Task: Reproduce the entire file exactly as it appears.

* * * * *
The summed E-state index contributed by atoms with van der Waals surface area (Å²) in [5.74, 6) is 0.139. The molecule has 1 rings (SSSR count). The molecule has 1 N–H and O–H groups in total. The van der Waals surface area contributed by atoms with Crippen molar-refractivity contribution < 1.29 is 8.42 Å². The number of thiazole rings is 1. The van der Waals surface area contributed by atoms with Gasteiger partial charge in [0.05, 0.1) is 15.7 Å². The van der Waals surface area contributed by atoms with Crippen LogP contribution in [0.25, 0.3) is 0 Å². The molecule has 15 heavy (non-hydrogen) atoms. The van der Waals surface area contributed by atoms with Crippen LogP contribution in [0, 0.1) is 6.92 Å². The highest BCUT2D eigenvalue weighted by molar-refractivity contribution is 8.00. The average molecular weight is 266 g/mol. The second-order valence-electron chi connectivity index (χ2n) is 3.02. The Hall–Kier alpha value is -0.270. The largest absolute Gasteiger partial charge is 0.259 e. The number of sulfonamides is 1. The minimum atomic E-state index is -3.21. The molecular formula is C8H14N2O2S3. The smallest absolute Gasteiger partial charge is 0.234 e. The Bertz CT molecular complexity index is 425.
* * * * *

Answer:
The summed E-state index contributed by atoms with van der Waals surface area (Å²) in [5.74, 6) is 0.139. The molecule has 1 rings (SSSR count). The molecule has 1 N–H and O–H groups in total. The van der Waals surface area contributed by atoms with Crippen molar-refractivity contribution < 1.29 is 8.42 Å². The number of thiazole rings is 1. The van der Waals surface area contributed by atoms with Gasteiger partial charge in [0.05, 0.1) is 15.7 Å². The van der Waals surface area contributed by atoms with Crippen LogP contribution in [0.25, 0.3) is 0 Å². The molecule has 15 heavy (non-hydrogen) atoms. The van der Waals surface area contributed by atoms with Crippen LogP contribution in [0, 0.1) is 6.92 Å². The highest BCUT2D eigenvalue weighted by molar-refractivity contribution is 8.00. The average molecular weight is 266 g/mol. The second-order valence-electron chi connectivity index (χ2n) is 3.02. The Hall–Kier alpha value is -0.270. The largest absolute Gasteiger partial charge is 0.259 e. The number of sulfonamides is 1. The minimum atomic E-state index is -3.21. The molecular formula is C8H14N2O2S3. The smallest absolute Gasteiger partial charge is 0.234 e. The Bertz CT molecular complexity index is 425.